Who decides the value of a human life? In today’s world, we have politicians who choose who to advocate for and how to destroy. We have police officers who choose who to treat with respect and dignity and who receive hatred and cruelty. We have businessmen who pour their money into corrupt systems and sit on their high horse as people are struggling to afford necessities. It is this system that created the circumstances for Jaahnavi Kandula’s cruel murder.
Jaahnavi Kandula was a bright grad student from India; she came to the States to earn a degree and support her single mother who remained in India. Despite making less than $200 a month, her mother pushed Jaahnavi to pursue higher education in the U.S. so that she could live a better life abroad.
Jaahnavi was fatally struck in a Seattle crosswalk by a city police car responding to a call. This occurred in January, 8 months after the body-worn police camera footage was released and captured a phone call between two Seattle officers; “But she is dead,” says Officer Auderer before laughing in response to the person on the phone. “No, it’s a regular person,” Auderer continues, “Yeah, just write a check. Yeah, $11,000. She was 26 anyway,” he adds, mistaking Kandula’s age. “She had limited value.”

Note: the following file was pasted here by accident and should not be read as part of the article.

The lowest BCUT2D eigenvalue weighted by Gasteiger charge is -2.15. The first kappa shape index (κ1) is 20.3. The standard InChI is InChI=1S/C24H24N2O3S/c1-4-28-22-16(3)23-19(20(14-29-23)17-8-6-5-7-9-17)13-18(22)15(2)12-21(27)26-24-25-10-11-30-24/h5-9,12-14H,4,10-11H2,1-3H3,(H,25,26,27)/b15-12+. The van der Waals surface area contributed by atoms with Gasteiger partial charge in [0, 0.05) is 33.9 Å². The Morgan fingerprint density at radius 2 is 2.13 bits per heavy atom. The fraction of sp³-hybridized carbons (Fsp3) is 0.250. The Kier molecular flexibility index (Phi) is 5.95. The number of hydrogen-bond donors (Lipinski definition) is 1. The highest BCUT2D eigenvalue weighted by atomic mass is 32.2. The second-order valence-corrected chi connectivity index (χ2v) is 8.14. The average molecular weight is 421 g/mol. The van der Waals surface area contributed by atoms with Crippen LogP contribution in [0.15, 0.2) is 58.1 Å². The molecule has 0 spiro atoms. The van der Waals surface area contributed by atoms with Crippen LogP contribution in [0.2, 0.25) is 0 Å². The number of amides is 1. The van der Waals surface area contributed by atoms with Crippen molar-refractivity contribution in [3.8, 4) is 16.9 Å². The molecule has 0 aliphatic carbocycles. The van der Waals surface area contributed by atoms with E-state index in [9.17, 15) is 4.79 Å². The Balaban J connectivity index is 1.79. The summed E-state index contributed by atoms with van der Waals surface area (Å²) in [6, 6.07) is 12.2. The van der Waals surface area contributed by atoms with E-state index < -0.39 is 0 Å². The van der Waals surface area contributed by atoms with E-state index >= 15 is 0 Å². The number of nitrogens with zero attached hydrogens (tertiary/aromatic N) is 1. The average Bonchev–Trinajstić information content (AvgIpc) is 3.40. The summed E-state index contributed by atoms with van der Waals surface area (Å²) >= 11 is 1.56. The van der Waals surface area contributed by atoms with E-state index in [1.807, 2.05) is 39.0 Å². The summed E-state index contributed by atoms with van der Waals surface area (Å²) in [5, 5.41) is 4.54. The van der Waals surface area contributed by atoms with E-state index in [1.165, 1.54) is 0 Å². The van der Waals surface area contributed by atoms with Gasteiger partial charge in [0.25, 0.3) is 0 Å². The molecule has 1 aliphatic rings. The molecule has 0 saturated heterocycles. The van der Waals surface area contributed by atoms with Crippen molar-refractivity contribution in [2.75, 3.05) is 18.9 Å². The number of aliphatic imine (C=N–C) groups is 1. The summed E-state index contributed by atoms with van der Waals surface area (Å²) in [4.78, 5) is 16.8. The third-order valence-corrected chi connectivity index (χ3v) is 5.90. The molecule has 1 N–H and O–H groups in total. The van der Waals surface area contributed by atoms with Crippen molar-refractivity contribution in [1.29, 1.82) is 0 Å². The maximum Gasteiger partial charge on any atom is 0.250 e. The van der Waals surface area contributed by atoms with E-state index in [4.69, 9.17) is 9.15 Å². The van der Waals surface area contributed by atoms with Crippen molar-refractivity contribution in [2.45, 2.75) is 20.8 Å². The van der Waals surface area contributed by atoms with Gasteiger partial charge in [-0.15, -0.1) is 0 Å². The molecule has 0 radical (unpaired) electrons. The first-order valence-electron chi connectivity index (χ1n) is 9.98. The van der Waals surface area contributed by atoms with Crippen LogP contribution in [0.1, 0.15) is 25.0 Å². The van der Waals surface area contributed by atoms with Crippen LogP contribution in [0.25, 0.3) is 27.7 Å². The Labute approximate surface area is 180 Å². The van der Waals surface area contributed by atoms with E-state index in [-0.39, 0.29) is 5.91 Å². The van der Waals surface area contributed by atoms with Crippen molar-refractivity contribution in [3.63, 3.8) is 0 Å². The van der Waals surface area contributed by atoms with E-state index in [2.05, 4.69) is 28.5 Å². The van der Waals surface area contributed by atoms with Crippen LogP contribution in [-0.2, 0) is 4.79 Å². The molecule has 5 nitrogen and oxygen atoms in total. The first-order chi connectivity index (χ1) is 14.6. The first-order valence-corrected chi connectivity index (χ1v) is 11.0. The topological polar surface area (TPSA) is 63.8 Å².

These insensible comments about a beloved woman who was a daughter and beyond any dollar value are outrageous. It doesn’t stop at these comments, it goes deeper into this idea of whose life has value and whose doesn’t. For decades, women, especially women of color and immigrants have been perceived as being of less value. I am tired of not being taken seriously. I am tired of this hierarchical system that places white straight men above everybody. I am especially tired of our society’s concern with value. This is about treating every single person with respect and creating a system that fosters unconditional respect and dignity for all.